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Greg Abbott & Donald Trump

Children of the Damned? It’s the Adults Who Are Creepy, Not the Kids

A glance at the consequences of Texas policy reveals a certain fear and disdain for children among the state's Republican leadership.

In the 1960 cult movie classic, Children of the Damned, the scientist hero concentrates all his thoughts on a big brick wall to try and block the psychic abilities of the scary, mind-controlling village of damned children. He wants to blow them up, but if they read his mind and see he’s brought a bomb it would be hell to pay.

The movie came to mind as two Texas high school valedictorians paid the price on social media this week for proudly claiming undocumented immigrant status. One (whose actual status is unclear) is on her way via scholarship to the University of Texas. The other will attend Yale. I’m leaving their names out because they’ve suffered enough.

Like Professor Zellaby in the movie – and their political hero Donald Trump in what now passes for real life – a good number of racists in Texas and elsewhere are also imagining a big wall. They hope it will halt the horror movie-like dangers of sneaky children invading their schools and neighborhoods. This would be The Donald’s Great Trumpty Dumpty Wall between the U.S. and Mexico.

The two valedictorians were dragged into the national news with their declarations, not because of what they had achieved academically but because of the racist social media backlash they experienced. And so it goes in this Twilight Zone of an election year.

These aren’t the only children being used to scare the pants off Texans. Lt. Gov. Dan Patrick is busy as a bathroom monitor telling parents their kids’ school bathrooms and dressing rooms are being invaded by transgender children, or worse, fake transgender children!

Patrick and Gov. Greg Abbott have endorsed Trump, the hate-monger who is largely responsible for the growing wave of anti-immigrant, anti-Semitic, anti-LGBT, anti-brown and anti-black rhetorical and physical violence. They have yet to condemn Trump’s bigotry.

It was shocking to learn that in 21st Century America, a counter-protest on Twitter has become necessary because of anti-Semitic posts of American neo-Nazis and white supremacists. The ignorant goons had begun identifying Jewish people on Twitter by putting a series of three parenthesis signs on either side of their names. It’s called an “echo.” The counter-protest has people of all kinds including the parenthesis in their names, a clever idea. But great gods how can it be necessary in 2016?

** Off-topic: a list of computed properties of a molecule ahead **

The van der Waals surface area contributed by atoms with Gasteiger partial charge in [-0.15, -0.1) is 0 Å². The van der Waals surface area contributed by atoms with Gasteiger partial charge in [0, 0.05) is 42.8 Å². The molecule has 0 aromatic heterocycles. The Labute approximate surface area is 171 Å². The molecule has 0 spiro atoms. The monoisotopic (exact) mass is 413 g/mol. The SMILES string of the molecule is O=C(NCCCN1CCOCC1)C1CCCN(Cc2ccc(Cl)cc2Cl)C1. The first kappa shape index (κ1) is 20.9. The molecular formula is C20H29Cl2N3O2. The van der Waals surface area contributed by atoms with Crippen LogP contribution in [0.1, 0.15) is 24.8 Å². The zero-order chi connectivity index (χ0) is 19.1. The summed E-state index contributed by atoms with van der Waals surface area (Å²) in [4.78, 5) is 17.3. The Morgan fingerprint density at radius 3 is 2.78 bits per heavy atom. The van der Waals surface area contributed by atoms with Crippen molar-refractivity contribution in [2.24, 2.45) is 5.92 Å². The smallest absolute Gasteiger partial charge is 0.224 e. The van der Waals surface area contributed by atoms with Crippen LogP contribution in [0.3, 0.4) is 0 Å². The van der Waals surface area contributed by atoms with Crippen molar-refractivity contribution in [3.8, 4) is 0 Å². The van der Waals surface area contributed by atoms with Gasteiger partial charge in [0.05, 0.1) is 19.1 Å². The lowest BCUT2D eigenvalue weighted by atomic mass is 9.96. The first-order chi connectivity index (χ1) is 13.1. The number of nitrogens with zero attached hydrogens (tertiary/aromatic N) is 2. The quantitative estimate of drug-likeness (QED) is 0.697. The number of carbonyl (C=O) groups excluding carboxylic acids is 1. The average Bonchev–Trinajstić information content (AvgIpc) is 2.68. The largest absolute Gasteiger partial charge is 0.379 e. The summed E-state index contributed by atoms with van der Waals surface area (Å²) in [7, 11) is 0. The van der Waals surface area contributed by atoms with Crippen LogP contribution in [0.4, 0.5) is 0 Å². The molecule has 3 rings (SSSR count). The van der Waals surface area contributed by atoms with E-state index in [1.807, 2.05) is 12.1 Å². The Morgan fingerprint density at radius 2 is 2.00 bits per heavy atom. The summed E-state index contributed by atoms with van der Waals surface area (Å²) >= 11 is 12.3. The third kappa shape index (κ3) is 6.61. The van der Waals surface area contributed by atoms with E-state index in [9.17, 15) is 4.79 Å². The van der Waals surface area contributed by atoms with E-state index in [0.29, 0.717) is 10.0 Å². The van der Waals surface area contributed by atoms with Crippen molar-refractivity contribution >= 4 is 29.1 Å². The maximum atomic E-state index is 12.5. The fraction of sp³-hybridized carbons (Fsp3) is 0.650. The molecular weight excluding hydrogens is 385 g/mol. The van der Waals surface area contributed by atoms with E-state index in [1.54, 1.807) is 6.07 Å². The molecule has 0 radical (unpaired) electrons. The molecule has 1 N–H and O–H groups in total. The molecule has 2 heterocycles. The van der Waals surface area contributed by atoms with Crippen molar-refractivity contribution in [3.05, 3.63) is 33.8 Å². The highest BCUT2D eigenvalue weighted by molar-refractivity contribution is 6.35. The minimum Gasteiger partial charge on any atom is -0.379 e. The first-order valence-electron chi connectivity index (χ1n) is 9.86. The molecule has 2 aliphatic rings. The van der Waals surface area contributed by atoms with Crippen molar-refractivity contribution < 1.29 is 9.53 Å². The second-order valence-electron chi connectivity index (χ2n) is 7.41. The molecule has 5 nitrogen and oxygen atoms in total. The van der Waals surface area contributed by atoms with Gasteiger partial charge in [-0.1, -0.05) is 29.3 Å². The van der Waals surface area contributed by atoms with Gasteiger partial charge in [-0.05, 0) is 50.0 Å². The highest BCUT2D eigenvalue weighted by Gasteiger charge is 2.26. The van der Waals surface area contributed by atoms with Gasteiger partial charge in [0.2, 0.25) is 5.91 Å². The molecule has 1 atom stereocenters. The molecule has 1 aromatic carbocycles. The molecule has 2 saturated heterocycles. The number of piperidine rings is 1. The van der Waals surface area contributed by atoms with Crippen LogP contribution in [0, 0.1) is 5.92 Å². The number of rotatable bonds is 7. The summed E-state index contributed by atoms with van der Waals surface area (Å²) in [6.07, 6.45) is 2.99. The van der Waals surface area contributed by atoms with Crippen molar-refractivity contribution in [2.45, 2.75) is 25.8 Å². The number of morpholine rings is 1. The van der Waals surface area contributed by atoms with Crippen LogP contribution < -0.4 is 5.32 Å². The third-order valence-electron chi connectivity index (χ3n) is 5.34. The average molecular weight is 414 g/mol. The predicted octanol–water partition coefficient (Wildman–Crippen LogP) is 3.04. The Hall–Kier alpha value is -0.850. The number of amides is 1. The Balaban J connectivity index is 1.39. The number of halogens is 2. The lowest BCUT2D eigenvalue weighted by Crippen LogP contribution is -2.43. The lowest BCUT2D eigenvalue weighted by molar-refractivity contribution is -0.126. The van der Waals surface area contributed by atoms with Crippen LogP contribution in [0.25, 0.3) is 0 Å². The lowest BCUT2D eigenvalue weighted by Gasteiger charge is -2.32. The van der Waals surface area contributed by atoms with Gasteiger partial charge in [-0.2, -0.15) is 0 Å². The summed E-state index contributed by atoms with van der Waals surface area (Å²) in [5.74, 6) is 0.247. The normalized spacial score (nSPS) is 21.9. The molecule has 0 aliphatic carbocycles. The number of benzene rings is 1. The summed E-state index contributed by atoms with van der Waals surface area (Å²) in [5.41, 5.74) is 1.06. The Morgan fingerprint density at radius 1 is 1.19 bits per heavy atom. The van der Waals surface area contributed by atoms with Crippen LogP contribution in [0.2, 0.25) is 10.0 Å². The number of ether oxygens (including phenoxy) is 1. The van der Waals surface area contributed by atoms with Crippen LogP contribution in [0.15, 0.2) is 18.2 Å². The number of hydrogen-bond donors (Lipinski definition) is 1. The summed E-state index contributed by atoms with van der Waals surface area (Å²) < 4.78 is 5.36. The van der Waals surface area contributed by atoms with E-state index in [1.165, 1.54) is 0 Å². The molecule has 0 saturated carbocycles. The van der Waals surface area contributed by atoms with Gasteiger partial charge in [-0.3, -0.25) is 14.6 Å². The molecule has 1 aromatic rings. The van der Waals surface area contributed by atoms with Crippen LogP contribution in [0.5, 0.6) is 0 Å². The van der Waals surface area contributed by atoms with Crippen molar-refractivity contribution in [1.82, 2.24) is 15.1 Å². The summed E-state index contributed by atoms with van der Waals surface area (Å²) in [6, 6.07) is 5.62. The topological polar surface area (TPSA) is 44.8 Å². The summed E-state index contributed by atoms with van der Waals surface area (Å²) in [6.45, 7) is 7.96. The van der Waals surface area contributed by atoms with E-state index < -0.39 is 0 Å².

Fear-mongers need scapegoats. Former President Ronald Reagan raised the specters of “welfare queens” and “young bucks” (a pejorative, racially coded term for male African-Americans). Before him Joseph McCarthy had communists hiding in our bedrooms and kitchen cabinets waiting to possess the unsuspecting like so many body snatchers.

As a tactic, it works. Those who launch such attacks usually do so from a safe distance. Their followers, however, are out in the world and, too often, willing to act on the nightmare visions of their heroes.

That’s why this latest turn to invoking “dangerous” children among us is so contemptible. It’s nothing new, of course. There’s even a word for fear of children: pedophobia. Just google “creepy movie children” or something similar to see how widespread the trope is in popular culture. Children of the Damned makes most of the lists of movies with scary kids.

A glance at the consequences of Texas policy might make an observer believe that pedophobia was more widespread among the state’s political leadership than might be suspected. About a quarter of Texas children live in poverty. About the same number have inadequate access to health care.

More than a dozen children have died in foster care over the last two years because of the scandalous mismanagement of Child Protective Services. The Attorney General’s Child Support Enforcement Division is tens of millions over budget and years behind a new data management system.

Texas continues to deny birth certificates to U.S.-born children of undocumented immigrant parents. And, of course, there is the perpetual underfunding of public education and the declining state support of higher education that has put college out of the reach of many kids.

The really creepy people, of course, are the adults behind such policy catastrophes. The kids will have their revenge. We can hear them now in the distance, at or near voting age, chanting, “Humpty Dumpty had a great fall….”

Copyright, Harvey Kronberg, All rights are reserved. Reprinted with permission.